After-visit summaries for glaucoma medication vary in efficacy
Recall of after-visit summaries and correlation with medication adherence varied between patients with glaucoma who did and did not receive a summary, according to a study published in Journal of Glaucoma.
“The [after-visit summary (AVS)] is recommended to be provided to a patient within 3 days of a visit and may include information such as the patient’s diagnosis, medications, medical history and future visits.” Kyle J. Hirabayashi, from the School of Medicine and Health Sciences at George Washington University, Wash, and colleagues wrote. “These measures ultimately aim to improve patients’ understanding of their health conditions and to help patients to be involved in their care between visits.”
The study involved 66 patients who received an AVS at a visit and 52 who did not. Twenty-two patients in the AVS cohort correctly responded to a questionnaire that they had received the summary, while 34 reported they did not, and eight could not remember. In the no-AVS cohort, 30 patients recalled correctly, while eight responded that they received a summary, and 13 could not remember.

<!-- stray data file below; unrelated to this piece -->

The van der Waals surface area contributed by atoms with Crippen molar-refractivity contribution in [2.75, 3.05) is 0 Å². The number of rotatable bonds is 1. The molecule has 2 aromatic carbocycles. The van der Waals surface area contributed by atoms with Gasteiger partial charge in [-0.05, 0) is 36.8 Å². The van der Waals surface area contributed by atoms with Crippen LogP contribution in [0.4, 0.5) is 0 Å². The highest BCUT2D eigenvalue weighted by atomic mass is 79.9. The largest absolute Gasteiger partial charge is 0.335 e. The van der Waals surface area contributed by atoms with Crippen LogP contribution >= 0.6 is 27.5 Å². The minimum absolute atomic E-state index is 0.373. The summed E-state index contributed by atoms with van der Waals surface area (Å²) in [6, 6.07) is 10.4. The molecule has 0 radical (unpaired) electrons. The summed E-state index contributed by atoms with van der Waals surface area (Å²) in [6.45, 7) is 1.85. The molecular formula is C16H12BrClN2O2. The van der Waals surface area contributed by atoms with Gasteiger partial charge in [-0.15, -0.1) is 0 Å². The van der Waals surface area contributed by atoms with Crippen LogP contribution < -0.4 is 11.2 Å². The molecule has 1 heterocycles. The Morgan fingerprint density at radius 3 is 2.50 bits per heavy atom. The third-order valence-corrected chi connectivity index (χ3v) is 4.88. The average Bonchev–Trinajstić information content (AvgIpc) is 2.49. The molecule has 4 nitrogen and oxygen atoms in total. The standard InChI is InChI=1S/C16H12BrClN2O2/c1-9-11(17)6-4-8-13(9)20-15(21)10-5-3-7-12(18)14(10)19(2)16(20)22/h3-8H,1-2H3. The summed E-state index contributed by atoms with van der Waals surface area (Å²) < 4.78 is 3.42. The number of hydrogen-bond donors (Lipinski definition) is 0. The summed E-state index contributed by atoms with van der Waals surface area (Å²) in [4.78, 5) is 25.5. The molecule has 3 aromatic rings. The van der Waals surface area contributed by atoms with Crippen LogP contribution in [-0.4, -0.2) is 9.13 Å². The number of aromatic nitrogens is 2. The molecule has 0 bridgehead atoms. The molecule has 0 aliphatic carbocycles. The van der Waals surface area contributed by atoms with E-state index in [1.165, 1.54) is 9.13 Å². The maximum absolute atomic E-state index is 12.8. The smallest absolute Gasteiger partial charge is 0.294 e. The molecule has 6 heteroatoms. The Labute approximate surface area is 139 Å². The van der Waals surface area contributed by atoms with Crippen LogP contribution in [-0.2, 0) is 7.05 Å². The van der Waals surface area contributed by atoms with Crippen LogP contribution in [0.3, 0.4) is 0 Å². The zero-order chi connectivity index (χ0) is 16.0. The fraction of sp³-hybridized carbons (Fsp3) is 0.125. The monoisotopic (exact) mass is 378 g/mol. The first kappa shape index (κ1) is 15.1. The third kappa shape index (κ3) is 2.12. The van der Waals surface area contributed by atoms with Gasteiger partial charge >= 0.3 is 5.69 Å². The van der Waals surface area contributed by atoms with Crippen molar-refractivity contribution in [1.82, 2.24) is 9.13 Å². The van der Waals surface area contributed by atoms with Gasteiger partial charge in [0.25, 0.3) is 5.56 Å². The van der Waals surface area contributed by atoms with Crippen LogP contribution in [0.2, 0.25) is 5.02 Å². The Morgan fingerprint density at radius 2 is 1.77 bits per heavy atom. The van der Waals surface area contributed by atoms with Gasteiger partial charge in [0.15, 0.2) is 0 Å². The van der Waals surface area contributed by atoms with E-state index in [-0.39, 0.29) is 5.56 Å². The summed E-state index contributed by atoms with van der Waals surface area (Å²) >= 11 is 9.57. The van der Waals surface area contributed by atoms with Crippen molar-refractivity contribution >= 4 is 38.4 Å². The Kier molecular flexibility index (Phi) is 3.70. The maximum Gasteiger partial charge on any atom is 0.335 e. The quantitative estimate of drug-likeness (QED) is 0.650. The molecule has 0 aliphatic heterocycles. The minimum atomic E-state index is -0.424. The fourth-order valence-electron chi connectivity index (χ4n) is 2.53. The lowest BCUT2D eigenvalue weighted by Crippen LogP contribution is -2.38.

Hirabayashi and colleagues assessed medication recall by three points: name or color of bottle or cap, treatment eye(s) and dosing regimen. Fewer patients who received an AVS recorded a “perfect” three-point recall score compared with those who did not (69.7% vs. 80.8%).
Multivariate analysis showed that an associate’s college degree or higher (P = .0002) and lower number of prescribed eye medications (P = .002) independently predicted higher overall recall scores.
The number of ophthalmic medications prescribed to patients who did and did not receive a summary was not significantly different. However, the researchers found a significant association between receiving an AVS and change in ophthalmic medication regimen at prior visit (P < .0001), fewer number of days since last visit (P < .0001) and seeing one of two providers at their visit (P = .0001).
“Further work needs to be done to determine whether modifying the AVS and whether educating patients about the value of the AVS and determining which patients may require longer explanations about their care will have greater and consistent impacts on medication recall and health outcomes,” Hirabayashi and colleagues concluded. “Providing a printed AVS to a patient may not be sufficient, and additional means of communication may be necessary to improve medication recall.” – by Talitha Bennett
Disclosures: The authors report no relevant financial disclosures.